Black Box is a science fiction novel from Kevan Manwaring. It is a text poised to be unleashed upon the world and I think it’s exactly the kind of story we need right now. Set against the backdrop of a dying Earth, the story manages to both square up to the disaster we are unleashing upon ourselves, while refusing to give up all hope. It is, in every possible way, a journey into utter darkness. As the story leads us to gaze into the abyss, it reminds us how brightly small lights can show at such times.
This is a very hard book to review without spoilers. Not least because the plot revolves around some serious uncertainties about what is real and what isn’t. Kevan handles this with absolute style, requiring you to read the story, aware that multiple explanations may exist. The story calls upon the reader to navigate between what they fear may be true and what they hope is happening, making you feel like you are an active participant – that you are the observer whose very act of observation might somehow change everything.
I spent the first third or so of the book lurching back and forth between possible explanations. In the middle third I really felt the pull of disparate realities, incompatible truths and ways of being and seeing. I spent the final third of the book trying, and failing to guess where it was going and wondering how on earth, or for that matter in space, the whole thing could possibly come together in a coherent way. It did. By the end I felt that my brain had been pounded to mush and my heart squeezed through a mangle. It is a story that will make you feel things.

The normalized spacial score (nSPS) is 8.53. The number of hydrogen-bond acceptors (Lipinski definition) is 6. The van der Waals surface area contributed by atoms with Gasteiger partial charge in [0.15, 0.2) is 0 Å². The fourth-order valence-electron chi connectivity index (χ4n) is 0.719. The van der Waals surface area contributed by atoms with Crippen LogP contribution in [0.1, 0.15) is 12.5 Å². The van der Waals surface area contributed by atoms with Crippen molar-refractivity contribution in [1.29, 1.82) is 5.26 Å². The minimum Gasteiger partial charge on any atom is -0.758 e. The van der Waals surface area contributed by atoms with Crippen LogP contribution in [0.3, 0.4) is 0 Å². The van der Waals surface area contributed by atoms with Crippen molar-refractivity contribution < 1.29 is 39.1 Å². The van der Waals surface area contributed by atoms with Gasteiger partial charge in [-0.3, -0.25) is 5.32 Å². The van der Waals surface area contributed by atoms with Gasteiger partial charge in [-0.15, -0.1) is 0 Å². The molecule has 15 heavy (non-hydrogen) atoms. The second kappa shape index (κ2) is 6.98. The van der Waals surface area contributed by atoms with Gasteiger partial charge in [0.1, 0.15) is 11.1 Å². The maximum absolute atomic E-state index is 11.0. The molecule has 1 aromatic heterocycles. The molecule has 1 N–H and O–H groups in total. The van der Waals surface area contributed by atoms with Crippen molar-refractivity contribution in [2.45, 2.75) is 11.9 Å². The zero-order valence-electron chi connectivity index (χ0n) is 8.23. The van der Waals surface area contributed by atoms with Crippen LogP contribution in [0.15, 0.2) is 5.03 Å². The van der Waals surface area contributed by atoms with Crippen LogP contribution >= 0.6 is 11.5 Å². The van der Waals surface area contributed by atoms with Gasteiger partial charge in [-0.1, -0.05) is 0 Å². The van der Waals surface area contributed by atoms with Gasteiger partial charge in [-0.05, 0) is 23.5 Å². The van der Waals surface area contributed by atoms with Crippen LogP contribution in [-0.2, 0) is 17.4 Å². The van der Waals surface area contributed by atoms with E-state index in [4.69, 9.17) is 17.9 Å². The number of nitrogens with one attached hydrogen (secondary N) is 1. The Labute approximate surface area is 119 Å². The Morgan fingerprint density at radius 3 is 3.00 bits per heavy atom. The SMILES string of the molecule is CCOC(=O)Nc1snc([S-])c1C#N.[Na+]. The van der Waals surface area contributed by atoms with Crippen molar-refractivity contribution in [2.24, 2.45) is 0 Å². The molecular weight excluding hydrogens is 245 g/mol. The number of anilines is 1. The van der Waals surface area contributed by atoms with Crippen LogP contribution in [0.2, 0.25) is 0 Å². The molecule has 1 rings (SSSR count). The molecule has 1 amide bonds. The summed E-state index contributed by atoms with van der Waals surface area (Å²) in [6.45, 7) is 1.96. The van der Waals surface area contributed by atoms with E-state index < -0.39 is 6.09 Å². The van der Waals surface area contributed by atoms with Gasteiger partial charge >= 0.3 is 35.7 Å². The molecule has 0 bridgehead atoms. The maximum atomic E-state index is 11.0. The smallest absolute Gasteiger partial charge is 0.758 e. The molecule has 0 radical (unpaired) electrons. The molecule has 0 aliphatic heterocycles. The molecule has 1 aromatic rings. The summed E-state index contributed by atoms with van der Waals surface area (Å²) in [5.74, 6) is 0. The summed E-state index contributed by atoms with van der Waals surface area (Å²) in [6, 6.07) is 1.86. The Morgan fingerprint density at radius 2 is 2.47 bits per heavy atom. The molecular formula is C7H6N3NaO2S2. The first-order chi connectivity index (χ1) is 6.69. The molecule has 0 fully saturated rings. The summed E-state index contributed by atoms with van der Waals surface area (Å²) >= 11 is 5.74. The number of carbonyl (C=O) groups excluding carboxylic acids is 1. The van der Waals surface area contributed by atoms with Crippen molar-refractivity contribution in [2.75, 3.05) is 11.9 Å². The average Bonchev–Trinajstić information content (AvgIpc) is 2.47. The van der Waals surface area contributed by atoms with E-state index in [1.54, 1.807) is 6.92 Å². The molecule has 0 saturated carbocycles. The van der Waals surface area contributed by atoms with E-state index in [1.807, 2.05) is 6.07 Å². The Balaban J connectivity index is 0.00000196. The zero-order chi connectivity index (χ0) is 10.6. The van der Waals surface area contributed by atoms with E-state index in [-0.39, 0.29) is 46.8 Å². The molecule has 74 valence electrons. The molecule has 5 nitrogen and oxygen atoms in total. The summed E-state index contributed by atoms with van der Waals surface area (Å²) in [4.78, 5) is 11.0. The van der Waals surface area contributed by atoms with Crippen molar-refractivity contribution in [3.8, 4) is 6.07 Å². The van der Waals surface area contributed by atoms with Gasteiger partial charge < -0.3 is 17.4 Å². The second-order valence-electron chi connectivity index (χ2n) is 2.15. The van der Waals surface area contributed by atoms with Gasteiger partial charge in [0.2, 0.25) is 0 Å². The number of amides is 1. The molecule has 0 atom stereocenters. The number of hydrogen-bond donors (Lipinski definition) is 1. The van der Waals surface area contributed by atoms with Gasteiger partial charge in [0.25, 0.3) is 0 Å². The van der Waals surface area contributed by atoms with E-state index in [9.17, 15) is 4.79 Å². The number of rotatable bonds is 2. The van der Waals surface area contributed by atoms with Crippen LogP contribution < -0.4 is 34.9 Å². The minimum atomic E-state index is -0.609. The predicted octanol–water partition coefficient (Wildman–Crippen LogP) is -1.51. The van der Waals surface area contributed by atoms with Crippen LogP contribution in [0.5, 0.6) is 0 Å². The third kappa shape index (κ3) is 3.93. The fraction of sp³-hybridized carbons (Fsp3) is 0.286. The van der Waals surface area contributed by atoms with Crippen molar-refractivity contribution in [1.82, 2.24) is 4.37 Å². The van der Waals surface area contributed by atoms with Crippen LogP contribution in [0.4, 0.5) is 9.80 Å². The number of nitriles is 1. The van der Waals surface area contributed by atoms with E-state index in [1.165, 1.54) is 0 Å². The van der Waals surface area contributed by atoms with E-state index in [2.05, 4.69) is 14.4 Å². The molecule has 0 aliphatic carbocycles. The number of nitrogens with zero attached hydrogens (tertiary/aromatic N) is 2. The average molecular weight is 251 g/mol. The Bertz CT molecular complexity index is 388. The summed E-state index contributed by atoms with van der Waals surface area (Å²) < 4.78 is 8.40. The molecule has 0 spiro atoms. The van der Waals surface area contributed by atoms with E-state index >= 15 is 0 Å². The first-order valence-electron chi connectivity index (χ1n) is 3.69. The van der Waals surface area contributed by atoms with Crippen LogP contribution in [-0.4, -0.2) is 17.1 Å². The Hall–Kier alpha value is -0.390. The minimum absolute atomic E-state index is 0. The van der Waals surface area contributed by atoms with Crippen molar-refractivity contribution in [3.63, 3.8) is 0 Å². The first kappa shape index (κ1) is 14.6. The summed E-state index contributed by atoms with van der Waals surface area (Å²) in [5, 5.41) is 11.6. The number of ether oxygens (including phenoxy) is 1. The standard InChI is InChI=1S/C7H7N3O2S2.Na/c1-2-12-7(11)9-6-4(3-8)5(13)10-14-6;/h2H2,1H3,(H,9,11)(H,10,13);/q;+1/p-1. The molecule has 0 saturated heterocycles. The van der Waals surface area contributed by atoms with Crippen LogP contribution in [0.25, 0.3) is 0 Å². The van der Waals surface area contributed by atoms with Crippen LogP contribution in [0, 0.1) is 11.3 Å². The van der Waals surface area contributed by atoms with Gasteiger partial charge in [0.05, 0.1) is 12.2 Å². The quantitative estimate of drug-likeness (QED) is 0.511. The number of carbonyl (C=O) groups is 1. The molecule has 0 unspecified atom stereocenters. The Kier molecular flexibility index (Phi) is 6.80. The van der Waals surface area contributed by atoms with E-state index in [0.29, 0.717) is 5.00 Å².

What holds it all together, I think, is a fine thread of humour – dark humour often. Sometimes the humour is so self-conscious that it dissolves the forth wall and reminds you that you are engaging in a story, not a reality. As this is a story that is very much about navigating between possible stories, these moments of deliberate dislocation through humour have all kinds of effects. And of course the darkness is more effective when it’s not relentless. We can get used to anything. We can be ground down in misery. Laughter will keep you human and keenly feeling, which of course means the author can keep cranking up the intensity.
This is an incredibly imaginative book, full of surprises and strangeness. It explores what ‘alien’ means, and alongside that, what human means, at its best and worst. It asks ‘what of us will survive?’ a question not just for this piece of speculative writing, but for humanity as a whole. We are not yet obliged to plunge into the abyss, other options exist for us. Highly recommended.
Black Box is with Unbound and coming out via a subscription publishing method. What this means is that you can dive in now and put down the cash for a copy, and when enough people have done that, the book happens. Please do that thing if you can – this is a book that deserves to be out there. Hop over here and look at the options in the right hand column, and pick your level… https://unbound.com/books/black-box/